4media group recently worked with The HPV and Anal Cancer Foundation on a broadcast campaign to raise awareness of the dangers the HPV virus can cause in adolescent boys, after a 5 year campaign culminated in the Department of Health announcing that boys will also be vaccinated alongside girls in the UK’s HPV vaccination programme.

Joining us in the studio to tell us more about the Department of Health’s announcement and what this means for boys and young men everywhere, was Tristan Almada, co-founder of HPV Action.

The Campaign

The human papillomavirus, or HPV, is a virus that infects the skin and the cells lining body cavities. Almost 400,000 boys a year are currently denied a vaccine that could protect them from several HPV-related cancers – oral, anal and penile – as well as genital warts. It is estimated that each year in the UK there are about 2,000 new cases of HPV-related cancer in men and around 43,000 cases of genital warts.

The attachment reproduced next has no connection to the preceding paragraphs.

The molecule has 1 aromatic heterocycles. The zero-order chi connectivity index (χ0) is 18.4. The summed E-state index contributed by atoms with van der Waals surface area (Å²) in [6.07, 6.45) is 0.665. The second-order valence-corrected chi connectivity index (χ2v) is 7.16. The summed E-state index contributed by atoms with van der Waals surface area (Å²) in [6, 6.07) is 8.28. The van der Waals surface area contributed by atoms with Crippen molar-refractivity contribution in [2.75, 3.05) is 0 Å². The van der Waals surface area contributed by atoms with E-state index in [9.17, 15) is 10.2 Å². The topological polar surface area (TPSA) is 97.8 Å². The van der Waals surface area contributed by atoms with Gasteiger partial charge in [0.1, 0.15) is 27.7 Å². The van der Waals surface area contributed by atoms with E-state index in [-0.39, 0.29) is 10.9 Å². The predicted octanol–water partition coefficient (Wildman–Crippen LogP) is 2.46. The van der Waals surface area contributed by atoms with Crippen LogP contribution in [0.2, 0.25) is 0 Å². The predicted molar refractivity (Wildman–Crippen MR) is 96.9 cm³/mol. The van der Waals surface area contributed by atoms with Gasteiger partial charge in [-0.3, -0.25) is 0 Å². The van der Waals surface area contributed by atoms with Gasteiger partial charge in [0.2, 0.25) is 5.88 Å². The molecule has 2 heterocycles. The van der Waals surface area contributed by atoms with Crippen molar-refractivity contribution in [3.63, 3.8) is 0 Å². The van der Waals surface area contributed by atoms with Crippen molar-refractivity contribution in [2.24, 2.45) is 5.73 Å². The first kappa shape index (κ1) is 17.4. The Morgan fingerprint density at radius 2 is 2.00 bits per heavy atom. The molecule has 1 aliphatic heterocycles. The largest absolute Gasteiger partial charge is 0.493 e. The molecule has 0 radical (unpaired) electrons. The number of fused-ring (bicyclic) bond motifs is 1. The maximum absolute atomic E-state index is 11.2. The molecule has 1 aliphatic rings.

A decision to vaccinate boys followed research which shows that there has been a significant fall in the number of cases of HPV following the introduction of a vaccine for young women. HPV infections decreased in women aged 16 to 21 by 86% between 2010 and 2016 data from Public Health England show.

One man who fought hard for the UK to start vaccinating boys over the last 5 years is Tristan Almada. He created the ‘NOMAN Race to End HPV campaign’ to accelerate the end of this global virus, after losing his mother in 2013 to Stage IV anal cancer caused by the HPV virus, at the age of 53.

The announcement was made on 18th July by new Health Secretary Matt Hancock, following Jeremy Hunt’s new appointment as Foreign Secretary.


Our media team managed to secure 8 items of coverage including BBC Radio 1 Newsbeat, BBC Radio 5 Live, BBC Radio Somerset, Talk Radio and more!


Coverage Highlights